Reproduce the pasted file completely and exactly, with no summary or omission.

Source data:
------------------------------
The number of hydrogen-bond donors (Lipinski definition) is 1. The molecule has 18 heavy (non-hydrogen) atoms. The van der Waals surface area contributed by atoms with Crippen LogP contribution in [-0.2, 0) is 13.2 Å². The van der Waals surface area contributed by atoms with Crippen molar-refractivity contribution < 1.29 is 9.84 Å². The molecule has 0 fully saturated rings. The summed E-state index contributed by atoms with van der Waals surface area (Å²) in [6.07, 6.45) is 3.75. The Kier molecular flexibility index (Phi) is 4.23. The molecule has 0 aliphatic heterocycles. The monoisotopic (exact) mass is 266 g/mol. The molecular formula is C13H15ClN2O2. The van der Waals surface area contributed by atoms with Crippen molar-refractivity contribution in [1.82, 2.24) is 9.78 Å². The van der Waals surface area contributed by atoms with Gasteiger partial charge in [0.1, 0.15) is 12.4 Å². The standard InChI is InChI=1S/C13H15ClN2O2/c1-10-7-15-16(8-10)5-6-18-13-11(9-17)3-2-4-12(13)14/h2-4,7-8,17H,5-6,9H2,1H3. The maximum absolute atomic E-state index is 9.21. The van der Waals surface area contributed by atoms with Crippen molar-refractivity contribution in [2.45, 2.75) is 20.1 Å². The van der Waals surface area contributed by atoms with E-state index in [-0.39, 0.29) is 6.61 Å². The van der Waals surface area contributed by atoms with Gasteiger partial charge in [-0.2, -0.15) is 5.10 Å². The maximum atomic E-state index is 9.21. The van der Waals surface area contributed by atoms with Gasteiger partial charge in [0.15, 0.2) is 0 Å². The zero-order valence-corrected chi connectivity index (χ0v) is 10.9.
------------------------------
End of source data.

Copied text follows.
The number of hydrogen-bond donors (Lipinski definition) is 1. The molecule has 18 heavy (non-hydrogen) atoms. The van der Waals surface area contributed by atoms with Crippen LogP contribution in [-0.2, 0) is 13.2 Å². The van der Waals surface area contributed by atoms with Crippen molar-refractivity contribution < 1.29 is 9.84 Å². The molecule has 0 fully saturated rings. The summed E-state index contributed by atoms with van der Waals surface area (Å²) in [6.07, 6.45) is 3.75. The Kier molecular flexibility index (Phi) is 4.23. The molecule has 0 aliphatic heterocycles. The monoisotopic (exact) mass is 266 g/mol. The molecular formula is C13H15ClN2O2. The van der Waals surface area contributed by atoms with Crippen molar-refractivity contribution in [1.82, 2.24) is 9.78 Å². The van der Waals surface area contributed by atoms with Gasteiger partial charge in [0.1, 0.15) is 12.4 Å². The standard InChI is InChI=1S/C13H15ClN2O2/c1-10-7-15-16(8-10)5-6-18-13-11(9-17)3-2-4-12(13)14/h2-4,7-8,17H,5-6,9H2,1H3. The maximum absolute atomic E-state index is 9.21. The van der Waals surface area contributed by atoms with Crippen molar-refractivity contribution in [2.45, 2.75) is 20.1 Å². The van der Waals surface area contributed by atoms with E-state index in [-0.39, 0.29) is 6.61 Å². The van der Waals surface area contributed by atoms with Gasteiger partial charge in [-0.2, -0.15) is 5.10 Å². The maximum atomic E-state index is 9.21. The van der Waals surface area contributed by atoms with Gasteiger partial charge in [0.15, 0.2) is 0 Å². The zero-order valence-corrected chi connectivity index (χ0v) is 10.9.